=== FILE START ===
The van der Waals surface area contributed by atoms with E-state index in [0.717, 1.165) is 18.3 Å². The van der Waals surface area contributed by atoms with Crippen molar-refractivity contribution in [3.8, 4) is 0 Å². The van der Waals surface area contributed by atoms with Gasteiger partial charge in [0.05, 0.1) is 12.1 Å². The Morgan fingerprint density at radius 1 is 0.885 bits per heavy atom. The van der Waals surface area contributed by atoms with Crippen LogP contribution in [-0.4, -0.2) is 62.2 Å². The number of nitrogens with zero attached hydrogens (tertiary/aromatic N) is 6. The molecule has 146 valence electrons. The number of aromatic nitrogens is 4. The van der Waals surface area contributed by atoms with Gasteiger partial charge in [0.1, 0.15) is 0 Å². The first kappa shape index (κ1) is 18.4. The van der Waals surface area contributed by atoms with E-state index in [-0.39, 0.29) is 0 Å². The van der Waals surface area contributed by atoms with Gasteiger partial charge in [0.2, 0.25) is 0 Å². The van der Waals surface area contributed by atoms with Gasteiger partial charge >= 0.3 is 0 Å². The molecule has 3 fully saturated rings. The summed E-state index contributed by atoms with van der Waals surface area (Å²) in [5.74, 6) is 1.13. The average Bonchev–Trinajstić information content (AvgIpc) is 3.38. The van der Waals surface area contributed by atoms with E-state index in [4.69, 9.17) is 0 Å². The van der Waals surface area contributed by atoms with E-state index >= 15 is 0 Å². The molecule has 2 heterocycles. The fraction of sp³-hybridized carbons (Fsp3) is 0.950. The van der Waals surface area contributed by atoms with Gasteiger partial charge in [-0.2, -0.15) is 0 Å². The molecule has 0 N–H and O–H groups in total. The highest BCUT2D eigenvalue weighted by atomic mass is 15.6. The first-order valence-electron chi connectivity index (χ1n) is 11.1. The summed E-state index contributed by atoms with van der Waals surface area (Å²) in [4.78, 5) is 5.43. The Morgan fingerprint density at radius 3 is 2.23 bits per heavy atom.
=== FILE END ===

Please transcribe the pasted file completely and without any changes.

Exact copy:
The van der Waals surface area contributed by atoms with E-state index in [0.717, 1.165) is 18.3 Å². The van der Waals surface area contributed by atoms with Crippen molar-refractivity contribution in [3.8, 4) is 0 Å². The van der Waals surface area contributed by atoms with Gasteiger partial charge in [0.05, 0.1) is 12.1 Å². The Morgan fingerprint density at radius 1 is 0.885 bits per heavy atom. The van der Waals surface area contributed by atoms with Crippen LogP contribution in [-0.4, -0.2) is 62.2 Å². The number of nitrogens with zero attached hydrogens (tertiary/aromatic N) is 6. The molecule has 146 valence electrons. The number of aromatic nitrogens is 4. The van der Waals surface area contributed by atoms with Gasteiger partial charge in [0.1, 0.15) is 0 Å². The first kappa shape index (κ1) is 18.4. The van der Waals surface area contributed by atoms with E-state index in [-0.39, 0.29) is 0 Å². The van der Waals surface area contributed by atoms with Gasteiger partial charge in [0.2, 0.25) is 0 Å². The van der Waals surface area contributed by atoms with Gasteiger partial charge >= 0.3 is 0 Å². The molecule has 3 fully saturated rings. The summed E-state index contributed by atoms with van der Waals surface area (Å²) in [5.74, 6) is 1.13. The average Bonchev–Trinajstić information content (AvgIpc) is 3.38. The van der Waals surface area contributed by atoms with E-state index in [4.69, 9.17) is 0 Å². The van der Waals surface area contributed by atoms with E-state index >= 15 is 0 Å². The molecule has 2 heterocycles. The fraction of sp³-hybridized carbons (Fsp3) is 0.950. The van der Waals surface area contributed by atoms with Gasteiger partial charge in [-0.2, -0.15) is 0 Å². The molecule has 0 N–H and O–H groups in total. The highest BCUT2D eigenvalue weighted by atomic mass is 15.6. The first-order valence-electron chi connectivity index (χ1n) is 11.1. The summed E-state index contributed by atoms with van der Waals surface area (Å²) in [4.78, 5) is 5.43. The Morgan fingerprint density at radius 3 is 2.23 bits per heavy atom.